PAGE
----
Last Friday, we published a story I wrote about a 47 percent increase in Twin Cities housing construction during February.
The gist of the story was that single-family construction increased dramatically, and unseasonably, because builders were eager to get their spring permits before implementation of the new codes.
The headline said, "Codes bring building surge; rule changes are expected to increase the cost of building a house."
The story quoted a representative from the Builders Association of the Twin Cities, and who estimated that an amended energy code that went into effect in mid-February could increase the cost of a new house by $6,000 to $10,000. And that didn't count another change that took effect in late January that requires fire sprinklers in houses larger than 4,500 square feet, including the basement.
Several readers were critical of the story, noting that it appeared to favor the position of the builders, in part because the story didn't describe the potential cost savings and other benefits offered by the new energy code. At least a couple noted that the story didn't quote any building officials, who have largely been proponents of the sprinkler requirement.
All valid points.
James Honerman, communications director for the Minnesota Department of Labor and Industry, also wrote to offer this perspective from Scott McLellan, executive director of the Construction Codes and Licensing Division:
"Based on research that was developed during the adoption of the codes, the new Minnesota Residential Energy Code is estimated to add around 75 cents a square foot to the cost of a new home using conventional construction techniques. This amounts to around $2,500 for a two-story walkout house of 3,300 square feet.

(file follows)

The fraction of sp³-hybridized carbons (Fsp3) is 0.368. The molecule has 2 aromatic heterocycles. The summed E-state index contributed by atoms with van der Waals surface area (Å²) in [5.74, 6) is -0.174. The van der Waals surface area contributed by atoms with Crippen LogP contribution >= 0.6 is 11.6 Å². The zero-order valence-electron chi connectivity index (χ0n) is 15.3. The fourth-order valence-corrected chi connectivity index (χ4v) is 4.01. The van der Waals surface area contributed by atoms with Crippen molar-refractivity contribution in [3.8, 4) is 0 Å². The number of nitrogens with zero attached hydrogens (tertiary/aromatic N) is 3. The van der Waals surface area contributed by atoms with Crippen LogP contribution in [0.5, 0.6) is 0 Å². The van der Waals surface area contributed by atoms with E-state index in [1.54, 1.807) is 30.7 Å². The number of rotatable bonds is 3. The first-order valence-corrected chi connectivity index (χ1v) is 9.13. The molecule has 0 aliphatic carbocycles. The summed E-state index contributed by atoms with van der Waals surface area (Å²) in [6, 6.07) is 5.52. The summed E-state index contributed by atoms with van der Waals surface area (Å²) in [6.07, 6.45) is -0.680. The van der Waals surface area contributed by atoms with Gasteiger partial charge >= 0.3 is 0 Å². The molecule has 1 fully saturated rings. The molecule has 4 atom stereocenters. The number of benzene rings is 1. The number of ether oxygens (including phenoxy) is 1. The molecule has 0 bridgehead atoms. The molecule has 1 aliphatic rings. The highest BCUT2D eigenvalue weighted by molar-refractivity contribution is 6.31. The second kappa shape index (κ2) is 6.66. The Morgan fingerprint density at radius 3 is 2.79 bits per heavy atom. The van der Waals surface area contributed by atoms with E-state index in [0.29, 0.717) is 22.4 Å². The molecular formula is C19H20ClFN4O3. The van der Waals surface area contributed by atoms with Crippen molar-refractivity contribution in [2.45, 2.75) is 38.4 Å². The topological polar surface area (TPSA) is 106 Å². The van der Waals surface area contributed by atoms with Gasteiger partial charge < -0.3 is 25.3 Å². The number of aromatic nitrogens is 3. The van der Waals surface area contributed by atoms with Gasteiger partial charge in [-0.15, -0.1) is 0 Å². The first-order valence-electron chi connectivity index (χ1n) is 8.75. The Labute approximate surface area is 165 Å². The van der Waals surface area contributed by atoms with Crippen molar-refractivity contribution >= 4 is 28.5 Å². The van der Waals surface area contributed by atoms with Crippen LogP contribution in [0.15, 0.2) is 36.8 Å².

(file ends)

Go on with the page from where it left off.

"The U.S. Department of Energy estimates Minnesota's new residential energy code will provide homeowners an average household energy savings of $669 each year with a payback of 5.7 years.
"The DOE's publication 'Minnesota Energy and Cost Savings for New Single- and Multifamily Homes' identifies the cost savings of going to the 2012 International Energy Code from our state's previous Minnesota Energy Code."
Builders continue to battle regulators over the new rules.
• In mid-January, BATC filed a petition with the Minnesota Court of Appeals challenging the Department of Labor and Industry's amendments, requesting a delay in enforcement until a decision is made on the main petition.
• BATC is in the process of preparing briefs and an oral argument.
• The Appeals Court is expected to rule in the next two to three months.
In the meantime, the updated codes remain in effect.